The crumbling of old structures, along with the city’s need to make amends for having so consistently chosen the wrong side throughout the first century BCE, accelerated the process of Romanization. Not only did architectural styles change (though slowly, because of Roman antiquarianism) but individuals adopted Roman names and manners and many Romans settled in Athens as traders or exiles or passed through as students or cultural pilgrims. (253)
In 31 BCE, Octavian Caesar (the future Augustus, r. 27 BCE - 14 CE) defeated Mark Antony and Cleopatra (who had claimed Greece) at the Battle of Actium and took the region as a Roman province. The agora was afterwards known as the Market of Caesar and Augustus, and most of the extant ruins come from the reign of Roman emperor Augustus. The marketplace was entered through two gates – a main entrance to the west (Gate of Athena) and a second entrance to the east (the Propylon). The market itself was an open-air courtyard surrounded by a number of stoas (roofed colonnades) on all four sides with shops in them. The Stoa of Attalos was toward the north next to the public library. There was a large fountain to the south side and, presumably, others which may have irrigated public gardens. The best-known structures of the Roman agora are:
The Tower of the Winds – also known as the Clock of Andronicus Cyrrhestes – was probably built in the 2nd century BCE but possibly in the 1st. This is the most famous extant ruin of the agora today and was a waterclock, sundial, and wind vane. It is probably the most frequently painted or photographed structure in the Roman agora.
The Gate of Athena Archegetis (Athena the Leader) was the western entrance to the agora. It was built of Pentelic marble and funded by donations in the name of Julius Caesar and Augustus. The ruins of the gate are a well-known landmark in modern-day Athens.
The East Propylon was the eastern entrance to the agora. Built c. 19-11 BCE of Hymettian marble, its four Ionic columns still stand today.
The Odeon of Agrippa (no longer extant) was built in 15 BCE by Marcus Vipsanius Agrippa (l. c. 64-12 BCE), Roman statesman, general, and son-in-law of Augustus Caesar. It was a two-story auditorium that could seat an audience of 1,000 and located in the center of the agora. It was destroyed by the Heruli in 267 CE.
The Agoranomion was a long rectangular building in the eastern area of the agora dated to c. 1st century CE and dedicated to Augustus Caesar as a divinity. The building is thought to have served as a worship site for the cult of the emperor which viewed the Roman leaders from Augustus on as divinities. The façade and columns are still extant.
The Vespasianae (Latrinae) was the public latrine located in a rectangular building also toward the east. One entered an antechamber/foyer before proceeding into a square hall where stone benches with holes in them ran around the perimeter. Beneath the latrines, a sewer pipe led waste away from the area. The latrines and foundation are still extant but the building was destroyed at some point in the 3rd or 4th centuries CE.
The Fethiye Mosque dates from the 15th century CE and is the only extant building in the agora today not built by the Romans. The mosque was constructed on the ruins of an older Christian basilica which, in turn, was most likely built with stones from an earlier building in the agora district.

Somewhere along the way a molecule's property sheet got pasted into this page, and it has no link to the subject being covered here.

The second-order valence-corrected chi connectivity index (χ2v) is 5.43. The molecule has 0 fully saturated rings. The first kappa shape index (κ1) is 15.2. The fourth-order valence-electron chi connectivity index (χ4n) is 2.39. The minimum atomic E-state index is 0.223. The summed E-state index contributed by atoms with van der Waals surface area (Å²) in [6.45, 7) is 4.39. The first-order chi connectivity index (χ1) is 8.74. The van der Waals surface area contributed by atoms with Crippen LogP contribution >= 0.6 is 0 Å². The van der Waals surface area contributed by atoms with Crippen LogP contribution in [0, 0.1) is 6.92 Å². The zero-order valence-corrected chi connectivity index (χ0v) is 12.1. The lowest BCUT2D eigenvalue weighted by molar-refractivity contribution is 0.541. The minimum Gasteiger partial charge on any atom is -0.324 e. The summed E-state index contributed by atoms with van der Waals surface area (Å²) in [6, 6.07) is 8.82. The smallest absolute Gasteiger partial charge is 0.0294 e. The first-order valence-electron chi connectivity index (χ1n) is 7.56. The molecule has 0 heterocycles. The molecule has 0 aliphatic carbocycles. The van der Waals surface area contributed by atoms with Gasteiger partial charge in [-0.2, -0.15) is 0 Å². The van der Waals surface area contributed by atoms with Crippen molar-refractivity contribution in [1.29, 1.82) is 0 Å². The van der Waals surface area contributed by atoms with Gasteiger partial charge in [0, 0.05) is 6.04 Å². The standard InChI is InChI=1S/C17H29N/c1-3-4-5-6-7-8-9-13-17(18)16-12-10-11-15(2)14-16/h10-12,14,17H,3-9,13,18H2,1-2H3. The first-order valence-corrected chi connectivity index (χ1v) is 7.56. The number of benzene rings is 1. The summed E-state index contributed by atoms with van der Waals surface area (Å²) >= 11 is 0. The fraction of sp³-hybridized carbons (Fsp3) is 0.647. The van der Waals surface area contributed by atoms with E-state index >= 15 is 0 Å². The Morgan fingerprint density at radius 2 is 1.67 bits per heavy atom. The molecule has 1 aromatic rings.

Although the Roman agora is most closely associated with Julius Caesar and Augustus, later emperors also contributed to its development. Hadrian (r. 117-138 CE), a great admirer of Greek culture from an early age, completed additions to the marketplace, including the fountain known as the Nymphaeum, elaborately decorated with statues of nymphs, and a statue of himself erected toward the market’s center. Hadrian, actually, only began the construction of the Nymphaeum, it was completed under his successor Antoninus Pius (r. 138-161 CE). Hadrian was also honored by the Greeks with a gate erected in his honor and was named a “founder of Athens” for his donations to the city.
During the Crisis of the Third Century (235-284 CE) the central government destabilized, and Roman provinces broke away, or attempted to, while Germanic tribes invaded where they could. The Heruli sacked Athens in 267 CE, destroying many buildings and shrines, including the Odeon and the Stoa of Attalos, and the Visigoths did the same in 396 CE, leaving the famous marketplace in ruins. One of the structures to survive was the Temple of Hephaestus from Pericles’ era which was repurposed as a church but little else remained intact.
The old agora, which had come to be regarded by the Romans as a kind of archaeological park but was never fully restored after Sulla, gradually was covered with earth and built on while the Roman agora remained in ruins after its fall. The once large area it encompassed was gradually compressed by residences built during the Byzantine Empire (330-1453 CE) and the later Turkish occupation of Greece. In the 19th century, after Greece had won its independence from Turkey, restoration and preservation efforts went into saving the extant ruins of the agora district.
In the present day, these ruins are a major tourist attraction, along with the other historical sites of Athens, drawing visitors from around the world. The reconstructed Stoa of Attalos houses a museum of the agora which exhibits artifacts from both the Greek and Roman periods when the agora was the center of the cultural life of Athens.